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Variable Public Good Quantities E.g. how many broadcast TV programs, or how much land to include into a national park.

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Presentation on theme: "Variable Public Good Quantities E.g. how many broadcast TV programs, or how much land to include into a national park."— Presentation transcript:

1 Variable Public Good Quantities E.g. how many broadcast TV programs, or how much land to include into a national park.

2 Variable Public Good Quantities E.g. how many broadcast TV programs, or how much land to include into a national park. c(G) is the production cost of G units of public good. Two individuals, A and B. Private consumptions are x A, x B.

3 Variable Public Good Quantities Budget allocations must satisfy

4 Variable Public Good Quantities Budget allocations must satisfy MRS A & MRS B are A & B’s marg. rates of substitution between the private and public goods. Pareto efficiency condition for public good supply is

5 Variable Public Good Quantities Pareto efficiency condition for public good supply is Why?

6 Variable Public Good Quantities Pareto efficiency condition for public good supply is Why? The public good is nonrival in consumption, so 1 extra unit of public good is fully consumed by both A and B.

7 Variable Public Good Quantities Suppose MRS A is A’s utility-preserving compensation in private good units for a one-unit reduction in public good. Similarly for B.

8 Variable Public Good Quantities is the total payment to A & B of private good that preserves both utilities if G is lowered by 1 unit.

9 Variable Public Good Quantities is the total payment to A & B of private good that preserves both utilities if G is lowered by 1 unit. Since, making 1 less public good unit releases more private good than the compensation payment requires  Pareto-improvement from reduced G.

10 Variable Public Good Quantities Now suppose

11 Variable Public Good Quantities Now suppose is the total payment by A & B of private good that preserves both utilities if G is raised by 1 unit.

12 Variable Public Good Quantities Now suppose is the total payment by A & B of private good that preserves both utilities if G is raised by 1 unit. This payment provides more than 1 more public good unit  Pareto-improvement from increased G.

13 Variable Public Good Quantities Hence, necessarily, efficient public good production requires

14 Variable Public Good Quantities Hence, necessarily, efficient public good production requires Suppose there are n consumers; i = 1,…,n. Then efficient public good production requires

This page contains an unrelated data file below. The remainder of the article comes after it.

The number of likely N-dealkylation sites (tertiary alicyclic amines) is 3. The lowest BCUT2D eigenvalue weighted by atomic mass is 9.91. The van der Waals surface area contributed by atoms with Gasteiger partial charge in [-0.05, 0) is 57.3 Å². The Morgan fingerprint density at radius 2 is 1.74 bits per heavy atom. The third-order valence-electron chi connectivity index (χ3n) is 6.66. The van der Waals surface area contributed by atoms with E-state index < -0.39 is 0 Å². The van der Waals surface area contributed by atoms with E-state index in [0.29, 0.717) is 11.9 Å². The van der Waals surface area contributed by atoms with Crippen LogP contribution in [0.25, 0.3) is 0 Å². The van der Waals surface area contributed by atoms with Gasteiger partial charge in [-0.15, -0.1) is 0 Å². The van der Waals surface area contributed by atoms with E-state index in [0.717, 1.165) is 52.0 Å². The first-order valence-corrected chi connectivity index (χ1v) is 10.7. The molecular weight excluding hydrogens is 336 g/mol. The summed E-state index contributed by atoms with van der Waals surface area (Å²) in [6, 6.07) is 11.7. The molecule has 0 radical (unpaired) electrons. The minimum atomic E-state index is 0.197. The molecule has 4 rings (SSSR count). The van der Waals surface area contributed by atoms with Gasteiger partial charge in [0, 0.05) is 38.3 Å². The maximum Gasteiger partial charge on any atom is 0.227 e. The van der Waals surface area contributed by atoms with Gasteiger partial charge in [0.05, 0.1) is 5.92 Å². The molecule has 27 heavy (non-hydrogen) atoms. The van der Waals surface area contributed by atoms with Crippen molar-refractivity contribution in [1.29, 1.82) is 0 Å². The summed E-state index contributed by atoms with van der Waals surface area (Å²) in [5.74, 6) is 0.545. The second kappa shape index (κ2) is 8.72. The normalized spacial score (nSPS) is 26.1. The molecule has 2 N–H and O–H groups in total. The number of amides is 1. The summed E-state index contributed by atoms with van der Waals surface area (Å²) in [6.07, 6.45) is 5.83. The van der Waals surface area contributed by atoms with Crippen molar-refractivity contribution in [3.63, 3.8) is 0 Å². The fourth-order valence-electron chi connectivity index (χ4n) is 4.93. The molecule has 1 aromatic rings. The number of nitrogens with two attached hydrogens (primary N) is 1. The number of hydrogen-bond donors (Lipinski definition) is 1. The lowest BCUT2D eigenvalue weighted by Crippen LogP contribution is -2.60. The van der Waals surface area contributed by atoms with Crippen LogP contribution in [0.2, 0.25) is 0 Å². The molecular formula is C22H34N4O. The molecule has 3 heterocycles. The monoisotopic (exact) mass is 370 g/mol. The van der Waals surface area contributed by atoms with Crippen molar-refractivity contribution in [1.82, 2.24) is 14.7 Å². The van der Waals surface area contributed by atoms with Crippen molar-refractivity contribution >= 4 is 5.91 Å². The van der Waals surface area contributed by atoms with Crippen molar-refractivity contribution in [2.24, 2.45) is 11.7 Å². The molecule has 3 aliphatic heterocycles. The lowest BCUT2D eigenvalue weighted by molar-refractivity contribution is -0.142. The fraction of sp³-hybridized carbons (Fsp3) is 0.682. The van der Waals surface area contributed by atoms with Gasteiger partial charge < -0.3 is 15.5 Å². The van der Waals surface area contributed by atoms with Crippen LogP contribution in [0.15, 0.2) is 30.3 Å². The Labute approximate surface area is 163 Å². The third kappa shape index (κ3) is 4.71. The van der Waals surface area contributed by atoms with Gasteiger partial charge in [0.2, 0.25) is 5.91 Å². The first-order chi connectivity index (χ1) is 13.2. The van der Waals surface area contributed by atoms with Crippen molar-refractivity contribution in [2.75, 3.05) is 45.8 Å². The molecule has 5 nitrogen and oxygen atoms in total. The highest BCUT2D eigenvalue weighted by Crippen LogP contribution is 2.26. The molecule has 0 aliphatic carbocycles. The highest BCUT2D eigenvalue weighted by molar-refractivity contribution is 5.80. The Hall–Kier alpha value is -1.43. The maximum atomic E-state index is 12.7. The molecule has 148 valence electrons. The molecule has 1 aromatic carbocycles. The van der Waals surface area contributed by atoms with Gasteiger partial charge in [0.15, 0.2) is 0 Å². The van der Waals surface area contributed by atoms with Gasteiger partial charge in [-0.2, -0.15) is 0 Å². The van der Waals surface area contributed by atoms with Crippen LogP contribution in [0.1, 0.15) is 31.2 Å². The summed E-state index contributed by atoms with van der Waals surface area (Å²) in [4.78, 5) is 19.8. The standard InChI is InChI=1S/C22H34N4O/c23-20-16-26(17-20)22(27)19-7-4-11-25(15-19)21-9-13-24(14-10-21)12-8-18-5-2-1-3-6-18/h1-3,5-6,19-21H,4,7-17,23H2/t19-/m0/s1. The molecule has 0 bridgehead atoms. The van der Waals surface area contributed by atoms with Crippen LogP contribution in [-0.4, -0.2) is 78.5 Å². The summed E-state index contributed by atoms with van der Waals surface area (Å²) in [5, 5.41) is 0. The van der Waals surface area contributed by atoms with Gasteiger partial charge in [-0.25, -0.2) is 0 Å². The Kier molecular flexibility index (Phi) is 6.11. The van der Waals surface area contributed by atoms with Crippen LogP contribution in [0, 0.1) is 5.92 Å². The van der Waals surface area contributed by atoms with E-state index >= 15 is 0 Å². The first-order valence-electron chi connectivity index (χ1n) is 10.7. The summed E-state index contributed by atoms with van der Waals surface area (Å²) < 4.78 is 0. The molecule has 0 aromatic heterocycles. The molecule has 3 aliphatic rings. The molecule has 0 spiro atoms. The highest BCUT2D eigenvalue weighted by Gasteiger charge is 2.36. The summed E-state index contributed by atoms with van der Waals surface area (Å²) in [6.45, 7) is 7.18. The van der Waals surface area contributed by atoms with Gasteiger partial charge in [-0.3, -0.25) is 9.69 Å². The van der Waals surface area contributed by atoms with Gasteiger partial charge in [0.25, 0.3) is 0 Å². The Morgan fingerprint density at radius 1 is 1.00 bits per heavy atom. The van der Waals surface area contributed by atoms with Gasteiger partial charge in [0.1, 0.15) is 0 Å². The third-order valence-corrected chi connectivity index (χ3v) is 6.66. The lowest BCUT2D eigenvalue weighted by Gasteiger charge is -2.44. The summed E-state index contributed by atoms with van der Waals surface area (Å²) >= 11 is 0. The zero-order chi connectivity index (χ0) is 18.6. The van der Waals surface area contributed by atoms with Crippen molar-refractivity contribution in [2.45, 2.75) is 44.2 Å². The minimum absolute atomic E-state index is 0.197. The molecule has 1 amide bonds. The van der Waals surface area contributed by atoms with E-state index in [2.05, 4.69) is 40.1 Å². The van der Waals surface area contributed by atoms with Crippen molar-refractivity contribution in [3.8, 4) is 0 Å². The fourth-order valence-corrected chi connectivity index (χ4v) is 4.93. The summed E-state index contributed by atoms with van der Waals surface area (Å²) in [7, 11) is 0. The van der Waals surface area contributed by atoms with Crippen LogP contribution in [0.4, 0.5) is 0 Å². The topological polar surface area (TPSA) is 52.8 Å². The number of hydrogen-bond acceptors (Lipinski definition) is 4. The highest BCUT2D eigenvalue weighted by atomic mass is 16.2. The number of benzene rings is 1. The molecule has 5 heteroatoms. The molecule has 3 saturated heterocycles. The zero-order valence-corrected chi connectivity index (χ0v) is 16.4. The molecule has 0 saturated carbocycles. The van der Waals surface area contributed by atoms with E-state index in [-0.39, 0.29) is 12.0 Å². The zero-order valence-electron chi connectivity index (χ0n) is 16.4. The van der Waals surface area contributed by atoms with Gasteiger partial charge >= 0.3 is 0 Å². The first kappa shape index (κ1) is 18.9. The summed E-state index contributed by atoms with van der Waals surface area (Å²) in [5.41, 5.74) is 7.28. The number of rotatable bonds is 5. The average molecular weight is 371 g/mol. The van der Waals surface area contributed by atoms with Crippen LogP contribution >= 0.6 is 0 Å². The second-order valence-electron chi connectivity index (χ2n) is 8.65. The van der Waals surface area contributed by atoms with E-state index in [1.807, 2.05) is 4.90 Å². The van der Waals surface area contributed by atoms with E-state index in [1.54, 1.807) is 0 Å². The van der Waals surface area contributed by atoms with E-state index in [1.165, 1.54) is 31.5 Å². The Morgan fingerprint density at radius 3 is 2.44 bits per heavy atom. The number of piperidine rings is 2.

15 Demand Revelation A scheme that makes it rational for individuals to reveal truthfully their private valuations of a public good is a revelation mechanism. E.g. the Groves-Clarke taxation scheme. How does it work?

16 Demand Revelation N individuals; i = 1,…,N. All have quasi-linear preferences. v i is individual i’s true (private) valuation of the public good. Individual i must provide c i private good units if the public good is supplied.

17 Demand Revelation n i = v i - c i is net value, for i = 1,…,N. Pareto-improving to supply the public good if

18 Demand Revelation n i = v i - c i is net value, for i = 1,…,N. Pareto-improving to supply the public good if

19 Demand Revelation If and or and then individual j is pivotal; i.e. changes the supply decision.

20 Demand Revelation What loss does a pivotal individual j inflict on others?

21 Demand Revelation What loss does a pivotal individual j inflict on others? If then is the loss.

22 Demand Revelation What loss does a pivotal individual j inflict on others? If then is the loss.

23 Demand Revelation For efficiency, a pivotal agent must face the full cost or benefit of her action. The GC tax scheme makes pivotal agents face the full stated costs or benefits of their actions in a way that makes these statements truthful.

24 Demand Revelation The GC tax scheme: Assign a cost c i to each individual. Each agent states a public good net valuation, s i. Public good is supplied if otherwise not.

25 Demand Revelation A pivotal person j who changes the outcome from supply to not supply pays a tax of

26 Demand Revelation A pivotal person j who changes the outcome from supply to not supply pays a tax of A pivotal person j who changes the outcome from not supply to supply pays a tax of

27 Demand Revelation Note: Taxes are not paid to other individuals, but to some other agent outside the market.